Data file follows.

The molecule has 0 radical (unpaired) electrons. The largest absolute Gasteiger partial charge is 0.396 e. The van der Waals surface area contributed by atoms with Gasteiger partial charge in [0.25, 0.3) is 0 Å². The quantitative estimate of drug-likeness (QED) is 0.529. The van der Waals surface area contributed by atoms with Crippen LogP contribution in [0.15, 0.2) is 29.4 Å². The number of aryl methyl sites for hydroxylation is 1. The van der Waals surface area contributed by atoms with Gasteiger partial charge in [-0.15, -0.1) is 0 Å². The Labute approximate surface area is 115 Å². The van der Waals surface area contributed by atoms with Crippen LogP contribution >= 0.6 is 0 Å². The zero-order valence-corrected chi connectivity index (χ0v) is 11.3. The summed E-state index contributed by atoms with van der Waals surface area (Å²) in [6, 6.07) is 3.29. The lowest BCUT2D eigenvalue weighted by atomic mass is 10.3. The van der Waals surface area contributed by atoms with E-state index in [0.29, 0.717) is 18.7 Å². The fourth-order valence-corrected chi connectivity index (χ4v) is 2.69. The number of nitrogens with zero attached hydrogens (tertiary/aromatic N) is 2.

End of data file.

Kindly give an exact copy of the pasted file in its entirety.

The molecule has 0 radical (unpaired) electrons. The largest absolute Gasteiger partial charge is 0.396 e. The van der Waals surface area contributed by atoms with Gasteiger partial charge in [0.25, 0.3) is 0 Å². The quantitative estimate of drug-likeness (QED) is 0.529. The van der Waals surface area contributed by atoms with Crippen LogP contribution in [0.15, 0.2) is 29.4 Å². The number of aryl methyl sites for hydroxylation is 1. The van der Waals surface area contributed by atoms with Gasteiger partial charge in [-0.15, -0.1) is 0 Å². The Labute approximate surface area is 115 Å². The van der Waals surface area contributed by atoms with Crippen LogP contribution >= 0.6 is 0 Å². The zero-order valence-corrected chi connectivity index (χ0v) is 11.3. The summed E-state index contributed by atoms with van der Waals surface area (Å²) in [6, 6.07) is 3.29. The lowest BCUT2D eigenvalue weighted by atomic mass is 10.3. The van der Waals surface area contributed by atoms with E-state index in [0.29, 0.717) is 18.7 Å². The fourth-order valence-corrected chi connectivity index (χ4v) is 2.69. The number of nitrogens with zero attached hydrogens (tertiary/aromatic N) is 2.